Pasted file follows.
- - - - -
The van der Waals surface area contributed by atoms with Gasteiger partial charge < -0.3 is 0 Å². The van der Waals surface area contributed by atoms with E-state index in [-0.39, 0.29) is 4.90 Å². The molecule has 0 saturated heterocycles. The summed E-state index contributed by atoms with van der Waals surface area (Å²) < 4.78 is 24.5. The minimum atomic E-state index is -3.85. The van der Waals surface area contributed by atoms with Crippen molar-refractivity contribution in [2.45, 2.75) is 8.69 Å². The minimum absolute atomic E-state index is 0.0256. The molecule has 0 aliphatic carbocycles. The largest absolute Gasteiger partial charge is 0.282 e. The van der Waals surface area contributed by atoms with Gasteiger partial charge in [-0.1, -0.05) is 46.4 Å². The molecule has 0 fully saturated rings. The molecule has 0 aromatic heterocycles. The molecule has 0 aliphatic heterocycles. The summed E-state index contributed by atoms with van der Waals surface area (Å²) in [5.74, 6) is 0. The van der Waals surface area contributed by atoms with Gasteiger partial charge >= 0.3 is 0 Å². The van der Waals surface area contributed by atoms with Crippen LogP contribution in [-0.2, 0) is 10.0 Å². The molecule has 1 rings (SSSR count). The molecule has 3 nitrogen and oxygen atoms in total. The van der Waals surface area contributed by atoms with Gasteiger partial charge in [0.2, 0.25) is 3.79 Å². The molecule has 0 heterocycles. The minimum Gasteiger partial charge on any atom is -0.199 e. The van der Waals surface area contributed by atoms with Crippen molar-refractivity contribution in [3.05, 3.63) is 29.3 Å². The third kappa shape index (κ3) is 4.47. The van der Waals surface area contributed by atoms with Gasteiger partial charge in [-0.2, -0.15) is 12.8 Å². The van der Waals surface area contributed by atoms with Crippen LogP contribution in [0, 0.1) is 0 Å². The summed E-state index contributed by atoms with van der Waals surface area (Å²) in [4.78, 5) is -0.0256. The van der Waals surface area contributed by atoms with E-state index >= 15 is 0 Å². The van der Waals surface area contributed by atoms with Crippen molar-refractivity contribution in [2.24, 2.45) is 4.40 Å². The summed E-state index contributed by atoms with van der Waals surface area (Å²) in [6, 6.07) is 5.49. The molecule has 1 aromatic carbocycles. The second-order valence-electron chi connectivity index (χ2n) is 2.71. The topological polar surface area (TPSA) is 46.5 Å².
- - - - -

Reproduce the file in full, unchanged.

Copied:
The van der Waals surface area contributed by atoms with Gasteiger partial charge < -0.3 is 0 Å². The van der Waals surface area contributed by atoms with E-state index in [-0.39, 0.29) is 4.90 Å². The molecule has 0 saturated heterocycles. The summed E-state index contributed by atoms with van der Waals surface area (Å²) < 4.78 is 24.5. The minimum atomic E-state index is -3.85. The van der Waals surface area contributed by atoms with Crippen molar-refractivity contribution in [2.45, 2.75) is 8.69 Å². The minimum absolute atomic E-state index is 0.0256. The molecule has 0 aliphatic carbocycles. The largest absolute Gasteiger partial charge is 0.282 e. The van der Waals surface area contributed by atoms with Gasteiger partial charge in [-0.1, -0.05) is 46.4 Å². The molecule has 0 fully saturated rings. The molecule has 0 aromatic heterocycles. The molecule has 0 aliphatic heterocycles. The summed E-state index contributed by atoms with van der Waals surface area (Å²) in [5.74, 6) is 0. The van der Waals surface area contributed by atoms with Gasteiger partial charge >= 0.3 is 0 Å². The van der Waals surface area contributed by atoms with Crippen LogP contribution in [-0.2, 0) is 10.0 Å². The molecule has 1 rings (SSSR count). The molecule has 3 nitrogen and oxygen atoms in total. The van der Waals surface area contributed by atoms with Gasteiger partial charge in [0.2, 0.25) is 3.79 Å². The molecule has 0 heterocycles. The minimum Gasteiger partial charge on any atom is -0.199 e. The van der Waals surface area contributed by atoms with Crippen molar-refractivity contribution in [3.05, 3.63) is 29.3 Å². The third kappa shape index (κ3) is 4.47. The van der Waals surface area contributed by atoms with Gasteiger partial charge in [-0.2, -0.15) is 12.8 Å². The van der Waals surface area contributed by atoms with Crippen LogP contribution in [0, 0.1) is 0 Å². The summed E-state index contributed by atoms with van der Waals surface area (Å²) in [4.78, 5) is -0.0256. The van der Waals surface area contributed by atoms with E-state index >= 15 is 0 Å². The van der Waals surface area contributed by atoms with Crippen molar-refractivity contribution in [2.24, 2.45) is 4.40 Å². The summed E-state index contributed by atoms with van der Waals surface area (Å²) in [6, 6.07) is 5.49. The molecule has 1 aromatic carbocycles. The second-order valence-electron chi connectivity index (χ2n) is 2.71. The topological polar surface area (TPSA) is 46.5 Å².